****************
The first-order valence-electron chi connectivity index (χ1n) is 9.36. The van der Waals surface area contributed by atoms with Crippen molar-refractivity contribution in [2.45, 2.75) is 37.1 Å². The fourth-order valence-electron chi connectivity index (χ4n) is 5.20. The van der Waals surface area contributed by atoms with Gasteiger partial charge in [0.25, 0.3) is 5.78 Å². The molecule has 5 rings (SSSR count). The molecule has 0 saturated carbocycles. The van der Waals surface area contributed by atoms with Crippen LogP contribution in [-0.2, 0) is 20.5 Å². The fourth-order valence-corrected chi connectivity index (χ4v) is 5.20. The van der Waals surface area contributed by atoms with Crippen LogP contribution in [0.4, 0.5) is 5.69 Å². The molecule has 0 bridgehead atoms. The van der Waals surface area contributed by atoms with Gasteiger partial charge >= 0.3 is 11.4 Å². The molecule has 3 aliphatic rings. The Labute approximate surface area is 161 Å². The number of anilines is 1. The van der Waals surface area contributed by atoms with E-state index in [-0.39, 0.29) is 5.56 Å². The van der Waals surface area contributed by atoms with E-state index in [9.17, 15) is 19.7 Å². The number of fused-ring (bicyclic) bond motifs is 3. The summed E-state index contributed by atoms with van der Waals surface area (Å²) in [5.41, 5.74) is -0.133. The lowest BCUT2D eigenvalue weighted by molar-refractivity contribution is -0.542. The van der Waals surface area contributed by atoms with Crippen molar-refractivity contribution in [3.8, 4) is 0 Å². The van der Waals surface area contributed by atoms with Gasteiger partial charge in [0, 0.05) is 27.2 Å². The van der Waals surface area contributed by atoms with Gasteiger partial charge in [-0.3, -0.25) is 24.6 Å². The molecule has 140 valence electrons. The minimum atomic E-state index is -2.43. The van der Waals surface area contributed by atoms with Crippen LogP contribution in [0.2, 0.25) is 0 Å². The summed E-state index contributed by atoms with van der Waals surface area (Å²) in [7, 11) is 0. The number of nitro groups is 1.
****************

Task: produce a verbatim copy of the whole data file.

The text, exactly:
The first-order valence-electron chi connectivity index (χ1n) is 9.36. The van der Waals surface area contributed by atoms with Crippen molar-refractivity contribution in [2.45, 2.75) is 37.1 Å². The fourth-order valence-electron chi connectivity index (χ4n) is 5.20. The van der Waals surface area contributed by atoms with Gasteiger partial charge in [0.25, 0.3) is 5.78 Å². The molecule has 5 rings (SSSR count). The molecule has 0 saturated carbocycles. The van der Waals surface area contributed by atoms with Crippen LogP contribution in [-0.2, 0) is 20.5 Å². The fourth-order valence-corrected chi connectivity index (χ4v) is 5.20. The van der Waals surface area contributed by atoms with Crippen LogP contribution in [0.4, 0.5) is 5.69 Å². The molecule has 0 bridgehead atoms. The van der Waals surface area contributed by atoms with Gasteiger partial charge >= 0.3 is 11.4 Å². The molecule has 3 aliphatic rings. The Labute approximate surface area is 161 Å². The number of anilines is 1. The van der Waals surface area contributed by atoms with E-state index in [-0.39, 0.29) is 5.56 Å². The van der Waals surface area contributed by atoms with E-state index in [9.17, 15) is 19.7 Å². The number of fused-ring (bicyclic) bond motifs is 3. The summed E-state index contributed by atoms with van der Waals surface area (Å²) in [5.41, 5.74) is -0.133. The lowest BCUT2D eigenvalue weighted by molar-refractivity contribution is -0.542. The van der Waals surface area contributed by atoms with Crippen molar-refractivity contribution in [3.8, 4) is 0 Å². The van der Waals surface area contributed by atoms with Gasteiger partial charge in [0, 0.05) is 27.2 Å². The van der Waals surface area contributed by atoms with Gasteiger partial charge in [-0.3, -0.25) is 24.6 Å². The molecule has 140 valence electrons. The minimum atomic E-state index is -2.43. The van der Waals surface area contributed by atoms with Crippen LogP contribution in [0.2, 0.25) is 0 Å². The summed E-state index contributed by atoms with van der Waals surface area (Å²) in [7, 11) is 0. The number of nitro groups is 1.